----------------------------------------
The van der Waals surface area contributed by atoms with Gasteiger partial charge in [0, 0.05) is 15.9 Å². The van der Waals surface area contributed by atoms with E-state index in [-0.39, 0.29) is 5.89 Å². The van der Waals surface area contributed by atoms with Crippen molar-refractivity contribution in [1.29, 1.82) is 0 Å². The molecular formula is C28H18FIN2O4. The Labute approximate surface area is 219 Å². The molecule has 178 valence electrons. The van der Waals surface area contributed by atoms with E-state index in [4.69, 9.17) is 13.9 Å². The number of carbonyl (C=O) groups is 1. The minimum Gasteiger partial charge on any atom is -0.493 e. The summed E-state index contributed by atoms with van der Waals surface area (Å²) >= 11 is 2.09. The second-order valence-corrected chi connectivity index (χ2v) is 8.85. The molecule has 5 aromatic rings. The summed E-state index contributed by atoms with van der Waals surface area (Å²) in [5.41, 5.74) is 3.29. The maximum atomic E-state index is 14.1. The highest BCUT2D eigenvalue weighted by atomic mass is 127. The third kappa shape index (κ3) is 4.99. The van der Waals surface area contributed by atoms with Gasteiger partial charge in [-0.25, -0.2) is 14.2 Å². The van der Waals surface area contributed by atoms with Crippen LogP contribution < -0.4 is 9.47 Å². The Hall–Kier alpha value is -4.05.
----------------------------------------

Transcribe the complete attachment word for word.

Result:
The van der Waals surface area contributed by atoms with Gasteiger partial charge in [0, 0.05) is 15.9 Å². The van der Waals surface area contributed by atoms with E-state index in [-0.39, 0.29) is 5.89 Å². The van der Waals surface area contributed by atoms with Crippen molar-refractivity contribution in [1.29, 1.82) is 0 Å². The molecular formula is C28H18FIN2O4. The Labute approximate surface area is 219 Å². The molecule has 178 valence electrons. The van der Waals surface area contributed by atoms with E-state index in [4.69, 9.17) is 13.9 Å². The number of carbonyl (C=O) groups is 1. The minimum Gasteiger partial charge on any atom is -0.493 e. The summed E-state index contributed by atoms with van der Waals surface area (Å²) >= 11 is 2.09. The second-order valence-corrected chi connectivity index (χ2v) is 8.85. The molecule has 5 aromatic rings. The summed E-state index contributed by atoms with van der Waals surface area (Å²) in [5.41, 5.74) is 3.29. The maximum atomic E-state index is 14.1. The highest BCUT2D eigenvalue weighted by atomic mass is 127. The third kappa shape index (κ3) is 4.99. The van der Waals surface area contributed by atoms with Gasteiger partial charge in [-0.25, -0.2) is 14.2 Å². The van der Waals surface area contributed by atoms with Crippen LogP contribution < -0.4 is 9.47 Å². The Hall–Kier alpha value is -4.05.